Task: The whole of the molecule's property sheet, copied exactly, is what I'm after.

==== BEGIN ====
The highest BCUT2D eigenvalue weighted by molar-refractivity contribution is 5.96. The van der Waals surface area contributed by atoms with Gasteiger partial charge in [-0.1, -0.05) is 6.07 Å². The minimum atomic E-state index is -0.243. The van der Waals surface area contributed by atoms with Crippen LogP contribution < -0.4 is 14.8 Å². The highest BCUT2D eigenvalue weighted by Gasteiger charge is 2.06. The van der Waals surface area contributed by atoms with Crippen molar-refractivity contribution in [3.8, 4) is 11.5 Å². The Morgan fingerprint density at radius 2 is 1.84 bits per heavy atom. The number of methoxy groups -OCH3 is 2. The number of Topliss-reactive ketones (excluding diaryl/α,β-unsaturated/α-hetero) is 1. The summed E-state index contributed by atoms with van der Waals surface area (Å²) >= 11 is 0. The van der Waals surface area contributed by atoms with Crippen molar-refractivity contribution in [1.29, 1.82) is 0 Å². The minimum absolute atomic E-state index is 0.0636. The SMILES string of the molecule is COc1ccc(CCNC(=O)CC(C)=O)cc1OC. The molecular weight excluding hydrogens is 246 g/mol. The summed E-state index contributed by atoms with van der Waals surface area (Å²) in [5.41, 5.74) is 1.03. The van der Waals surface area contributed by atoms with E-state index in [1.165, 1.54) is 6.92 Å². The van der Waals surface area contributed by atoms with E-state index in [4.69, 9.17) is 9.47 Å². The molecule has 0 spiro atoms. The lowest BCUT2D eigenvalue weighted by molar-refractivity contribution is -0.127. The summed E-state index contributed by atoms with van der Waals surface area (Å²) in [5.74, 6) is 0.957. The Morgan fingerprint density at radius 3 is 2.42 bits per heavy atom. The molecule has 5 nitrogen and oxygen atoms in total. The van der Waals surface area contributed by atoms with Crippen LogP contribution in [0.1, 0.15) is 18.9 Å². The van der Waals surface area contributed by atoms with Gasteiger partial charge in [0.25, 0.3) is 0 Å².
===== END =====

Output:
The highest BCUT2D eigenvalue weighted by molar-refractivity contribution is 5.96. The van der Waals surface area contributed by atoms with Gasteiger partial charge in [-0.1, -0.05) is 6.07 Å². The minimum atomic E-state index is -0.243. The van der Waals surface area contributed by atoms with Crippen LogP contribution < -0.4 is 14.8 Å². The highest BCUT2D eigenvalue weighted by Gasteiger charge is 2.06. The van der Waals surface area contributed by atoms with Crippen molar-refractivity contribution in [3.8, 4) is 11.5 Å². The Morgan fingerprint density at radius 2 is 1.84 bits per heavy atom. The number of methoxy groups -OCH3 is 2. The number of Topliss-reactive ketones (excluding diaryl/α,β-unsaturated/α-hetero) is 1. The summed E-state index contributed by atoms with van der Waals surface area (Å²) >= 11 is 0. The van der Waals surface area contributed by atoms with Crippen molar-refractivity contribution in [1.29, 1.82) is 0 Å². The minimum absolute atomic E-state index is 0.0636. The SMILES string of the molecule is COc1ccc(CCNC(=O)CC(C)=O)cc1OC. The molecular weight excluding hydrogens is 246 g/mol. The summed E-state index contributed by atoms with van der Waals surface area (Å²) in [5.41, 5.74) is 1.03. The van der Waals surface area contributed by atoms with E-state index in [1.165, 1.54) is 6.92 Å². The van der Waals surface area contributed by atoms with E-state index in [4.69, 9.17) is 9.47 Å². The molecule has 0 spiro atoms. The lowest BCUT2D eigenvalue weighted by molar-refractivity contribution is -0.127. The summed E-state index contributed by atoms with van der Waals surface area (Å²) in [5.74, 6) is 0.957. The Morgan fingerprint density at radius 3 is 2.42 bits per heavy atom. The molecule has 5 nitrogen and oxygen atoms in total. The van der Waals surface area contributed by atoms with Crippen LogP contribution in [0.1, 0.15) is 18.9 Å². The van der Waals surface area contributed by atoms with Gasteiger partial charge in [0.25, 0.3) is 0 Å².